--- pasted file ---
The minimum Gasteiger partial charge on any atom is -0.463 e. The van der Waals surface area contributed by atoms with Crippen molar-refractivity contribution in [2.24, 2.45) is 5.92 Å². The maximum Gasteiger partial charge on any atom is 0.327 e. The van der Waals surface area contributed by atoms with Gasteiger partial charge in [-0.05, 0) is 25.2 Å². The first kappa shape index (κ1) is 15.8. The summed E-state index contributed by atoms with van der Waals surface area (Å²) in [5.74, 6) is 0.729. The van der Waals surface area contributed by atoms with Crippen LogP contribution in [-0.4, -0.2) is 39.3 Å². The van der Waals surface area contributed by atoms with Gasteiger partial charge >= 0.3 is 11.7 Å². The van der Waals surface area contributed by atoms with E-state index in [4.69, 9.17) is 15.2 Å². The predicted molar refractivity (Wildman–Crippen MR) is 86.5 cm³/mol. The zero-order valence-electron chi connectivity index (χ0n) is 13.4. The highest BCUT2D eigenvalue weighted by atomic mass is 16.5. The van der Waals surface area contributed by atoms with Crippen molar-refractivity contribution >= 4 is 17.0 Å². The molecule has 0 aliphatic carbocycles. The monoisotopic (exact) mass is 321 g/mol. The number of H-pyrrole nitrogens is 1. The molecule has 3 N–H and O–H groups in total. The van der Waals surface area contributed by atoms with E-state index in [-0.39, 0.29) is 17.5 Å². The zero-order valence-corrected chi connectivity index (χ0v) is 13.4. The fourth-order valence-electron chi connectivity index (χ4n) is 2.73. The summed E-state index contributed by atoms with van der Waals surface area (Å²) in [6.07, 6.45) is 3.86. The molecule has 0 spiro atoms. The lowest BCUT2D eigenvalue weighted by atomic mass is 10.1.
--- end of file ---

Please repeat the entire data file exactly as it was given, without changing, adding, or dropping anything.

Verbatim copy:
The minimum Gasteiger partial charge on any atom is -0.463 e. The van der Waals surface area contributed by atoms with Crippen molar-refractivity contribution in [2.24, 2.45) is 5.92 Å². The maximum Gasteiger partial charge on any atom is 0.327 e. The van der Waals surface area contributed by atoms with Gasteiger partial charge in [-0.05, 0) is 25.2 Å². The first kappa shape index (κ1) is 15.8. The summed E-state index contributed by atoms with van der Waals surface area (Å²) in [5.74, 6) is 0.729. The van der Waals surface area contributed by atoms with Crippen LogP contribution in [-0.4, -0.2) is 39.3 Å². The van der Waals surface area contributed by atoms with Gasteiger partial charge >= 0.3 is 11.7 Å². The van der Waals surface area contributed by atoms with E-state index in [4.69, 9.17) is 15.2 Å². The predicted molar refractivity (Wildman–Crippen MR) is 86.5 cm³/mol. The zero-order valence-electron chi connectivity index (χ0n) is 13.4. The highest BCUT2D eigenvalue weighted by atomic mass is 16.5. The van der Waals surface area contributed by atoms with Crippen molar-refractivity contribution >= 4 is 17.0 Å². The molecule has 0 aliphatic carbocycles. The monoisotopic (exact) mass is 321 g/mol. The number of H-pyrrole nitrogens is 1. The molecule has 3 N–H and O–H groups in total. The van der Waals surface area contributed by atoms with E-state index in [-0.39, 0.29) is 17.5 Å². The zero-order valence-corrected chi connectivity index (χ0v) is 13.4. The fourth-order valence-electron chi connectivity index (χ4n) is 2.73. The summed E-state index contributed by atoms with van der Waals surface area (Å²) in [6.07, 6.45) is 3.86. The molecule has 0 spiro atoms. The lowest BCUT2D eigenvalue weighted by atomic mass is 10.1.